3. What environmental issues does Costco face?

An organizational environment is defined as being everything that exists outside of the realm of a company, but has the potential to influence change in all or part of what the organization is doing (Daft, R., 2013). A company’s domain, or chosen field of action, can be broken down into several different sectors or divisions, but usually there are ten areas a company will be influenced by: industry, raw materials, human resources, financial resources, market, technology, economic conditions, government, sociocultural and international.

Costco is one of the biggest organizations in the retail industry, which operates at the global level. The company was founded by James Sinegal and Jeffrey Brotman (Costco Wholesale Corporation, 2013). On the basis of the sales volume, the company is considered among the world's largest membership warehouses. The company has taken the position of the five largest companies in the United Sates in retail industry. Costco runs its operations at the international level within different segments and covers about 60-70 billion US dollars as revenue (Costco: About Company, 2013).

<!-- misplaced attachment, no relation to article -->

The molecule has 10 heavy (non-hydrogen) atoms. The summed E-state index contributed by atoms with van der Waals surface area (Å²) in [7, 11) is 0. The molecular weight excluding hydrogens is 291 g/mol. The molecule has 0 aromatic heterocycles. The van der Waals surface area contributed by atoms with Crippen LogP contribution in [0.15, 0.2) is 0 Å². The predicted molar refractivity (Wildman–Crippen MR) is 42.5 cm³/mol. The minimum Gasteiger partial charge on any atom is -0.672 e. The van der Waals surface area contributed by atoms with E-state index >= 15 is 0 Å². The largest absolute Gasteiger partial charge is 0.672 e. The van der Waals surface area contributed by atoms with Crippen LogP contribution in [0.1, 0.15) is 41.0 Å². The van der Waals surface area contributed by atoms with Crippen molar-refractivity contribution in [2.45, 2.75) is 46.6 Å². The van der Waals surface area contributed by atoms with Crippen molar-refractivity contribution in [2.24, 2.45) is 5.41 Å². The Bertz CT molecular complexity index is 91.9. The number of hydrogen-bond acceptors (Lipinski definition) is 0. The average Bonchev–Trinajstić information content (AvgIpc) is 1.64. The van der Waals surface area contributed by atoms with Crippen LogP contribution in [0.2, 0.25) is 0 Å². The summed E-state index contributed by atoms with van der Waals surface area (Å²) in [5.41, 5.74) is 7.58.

In 1993, Costco and Price Club merged and went from just over 100 stores to almost 200 stores. Although both companies are similar in design and customer base, the philosophy each company stressed was different. The environmental challenges, both internally and externally, were tasking as Price Club employees were unionized and the Costco style was to focus on both employees and customers. Environmental change depends on two essential influences for an organization: the need for information about the environment and the need for resources from the environment (Daft, R., 2013). For Costco, the environmental change was the rapid growth by which the company altered its size, which caused a flex in how many people were involved, the various vendors that the company deals with and the change in international business.

Framework for assessing environmental uncertainty can be seen through and X-Y axis whereby environmental change (either stable or unstable) is graphed with environmental complexity (stable/unstable). Costco’s complexity is low to moderate in complexity due to the needs of its customer base does not change rapidly; wholesale food products is fairly consistent and will always be advantageous in bulk. Some complexity can be seen with its other services such as optical, vacation planning, gasoline sales and pharmacy. Environmental change would be viewed as low to low-medium because the environmental domain has been somewhat stable over the last few years and has not change dramatically. Overall, Costco has adapted well to the changing internal environment by adding positions to increase communications both horizontally and vertically, while maintaining an employee-friendly atmosphere that offers above average wages and benefits to reduce turnover.

4. How is Costco a socially responsible company?